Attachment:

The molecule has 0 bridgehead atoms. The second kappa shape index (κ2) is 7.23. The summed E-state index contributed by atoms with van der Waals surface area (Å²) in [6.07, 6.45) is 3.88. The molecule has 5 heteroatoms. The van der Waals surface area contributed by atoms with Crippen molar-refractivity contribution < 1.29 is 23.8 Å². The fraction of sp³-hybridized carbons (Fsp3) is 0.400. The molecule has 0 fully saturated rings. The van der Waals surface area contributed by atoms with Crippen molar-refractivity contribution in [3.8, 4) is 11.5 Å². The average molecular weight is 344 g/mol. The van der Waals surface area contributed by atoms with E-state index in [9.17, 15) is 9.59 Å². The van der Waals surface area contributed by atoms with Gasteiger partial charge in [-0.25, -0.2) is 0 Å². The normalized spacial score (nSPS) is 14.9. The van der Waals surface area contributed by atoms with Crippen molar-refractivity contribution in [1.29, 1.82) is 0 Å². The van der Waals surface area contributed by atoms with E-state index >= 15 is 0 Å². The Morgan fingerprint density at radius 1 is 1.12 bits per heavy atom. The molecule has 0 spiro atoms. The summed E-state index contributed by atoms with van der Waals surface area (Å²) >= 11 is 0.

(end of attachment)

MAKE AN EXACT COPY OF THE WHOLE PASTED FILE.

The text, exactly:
The molecule has 0 bridgehead atoms. The second kappa shape index (κ2) is 7.23. The summed E-state index contributed by atoms with van der Waals surface area (Å²) in [6.07, 6.45) is 3.88. The molecule has 5 heteroatoms. The van der Waals surface area contributed by atoms with Crippen molar-refractivity contribution < 1.29 is 23.8 Å². The fraction of sp³-hybridized carbons (Fsp3) is 0.400. The molecule has 0 fully saturated rings. The van der Waals surface area contributed by atoms with Crippen molar-refractivity contribution in [3.8, 4) is 11.5 Å². The average molecular weight is 344 g/mol. The van der Waals surface area contributed by atoms with E-state index in [9.17, 15) is 9.59 Å². The van der Waals surface area contributed by atoms with Gasteiger partial charge in [-0.25, -0.2) is 0 Å². The normalized spacial score (nSPS) is 14.9. The van der Waals surface area contributed by atoms with Crippen molar-refractivity contribution in [1.29, 1.82) is 0 Å². The van der Waals surface area contributed by atoms with E-state index >= 15 is 0 Å². The Morgan fingerprint density at radius 1 is 1.12 bits per heavy atom. The molecule has 0 spiro atoms. The summed E-state index contributed by atoms with van der Waals surface area (Å²) >= 11 is 0.